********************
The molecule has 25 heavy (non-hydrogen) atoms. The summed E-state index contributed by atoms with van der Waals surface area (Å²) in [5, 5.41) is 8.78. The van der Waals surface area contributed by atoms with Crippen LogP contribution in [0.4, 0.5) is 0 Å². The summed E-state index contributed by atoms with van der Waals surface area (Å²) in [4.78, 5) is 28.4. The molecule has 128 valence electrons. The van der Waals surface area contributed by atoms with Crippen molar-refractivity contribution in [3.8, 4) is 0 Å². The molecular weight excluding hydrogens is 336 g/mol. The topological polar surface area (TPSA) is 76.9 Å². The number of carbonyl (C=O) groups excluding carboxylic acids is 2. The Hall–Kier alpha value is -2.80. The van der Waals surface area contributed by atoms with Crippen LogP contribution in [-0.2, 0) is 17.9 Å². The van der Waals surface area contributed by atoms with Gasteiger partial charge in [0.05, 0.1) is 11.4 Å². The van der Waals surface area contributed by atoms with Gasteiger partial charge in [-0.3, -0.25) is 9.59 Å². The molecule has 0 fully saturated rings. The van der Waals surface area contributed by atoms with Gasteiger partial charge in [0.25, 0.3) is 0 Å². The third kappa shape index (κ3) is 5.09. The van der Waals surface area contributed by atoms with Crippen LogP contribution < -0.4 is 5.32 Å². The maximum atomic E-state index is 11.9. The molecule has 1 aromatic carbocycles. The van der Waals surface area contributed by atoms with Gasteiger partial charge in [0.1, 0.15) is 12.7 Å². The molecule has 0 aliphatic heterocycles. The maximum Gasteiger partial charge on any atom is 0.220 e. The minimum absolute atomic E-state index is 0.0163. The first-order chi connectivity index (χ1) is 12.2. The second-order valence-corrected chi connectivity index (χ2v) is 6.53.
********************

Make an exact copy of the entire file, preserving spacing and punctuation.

The molecule has 25 heavy (non-hydrogen) atoms. The summed E-state index contributed by atoms with van der Waals surface area (Å²) in [5, 5.41) is 8.78. The van der Waals surface area contributed by atoms with Crippen LogP contribution in [0.4, 0.5) is 0 Å². The summed E-state index contributed by atoms with van der Waals surface area (Å²) in [4.78, 5) is 28.4. The molecule has 128 valence electrons. The van der Waals surface area contributed by atoms with Crippen molar-refractivity contribution in [3.8, 4) is 0 Å². The molecular weight excluding hydrogens is 336 g/mol. The topological polar surface area (TPSA) is 76.9 Å². The number of carbonyl (C=O) groups excluding carboxylic acids is 2. The Hall–Kier alpha value is -2.80. The van der Waals surface area contributed by atoms with Crippen LogP contribution in [-0.2, 0) is 17.9 Å². The van der Waals surface area contributed by atoms with Gasteiger partial charge in [0.05, 0.1) is 11.4 Å². The van der Waals surface area contributed by atoms with Gasteiger partial charge in [-0.3, -0.25) is 9.59 Å². The molecule has 0 fully saturated rings. The van der Waals surface area contributed by atoms with Gasteiger partial charge in [0.25, 0.3) is 0 Å². The third kappa shape index (κ3) is 5.09. The van der Waals surface area contributed by atoms with Crippen LogP contribution < -0.4 is 5.32 Å². The maximum atomic E-state index is 11.9. The molecule has 1 aromatic carbocycles. The van der Waals surface area contributed by atoms with Gasteiger partial charge in [0.1, 0.15) is 12.7 Å². The molecule has 0 aliphatic heterocycles. The maximum Gasteiger partial charge on any atom is 0.220 e. The minimum absolute atomic E-state index is 0.0163. The first-order chi connectivity index (χ1) is 12.2. The second-order valence-corrected chi connectivity index (χ2v) is 6.53.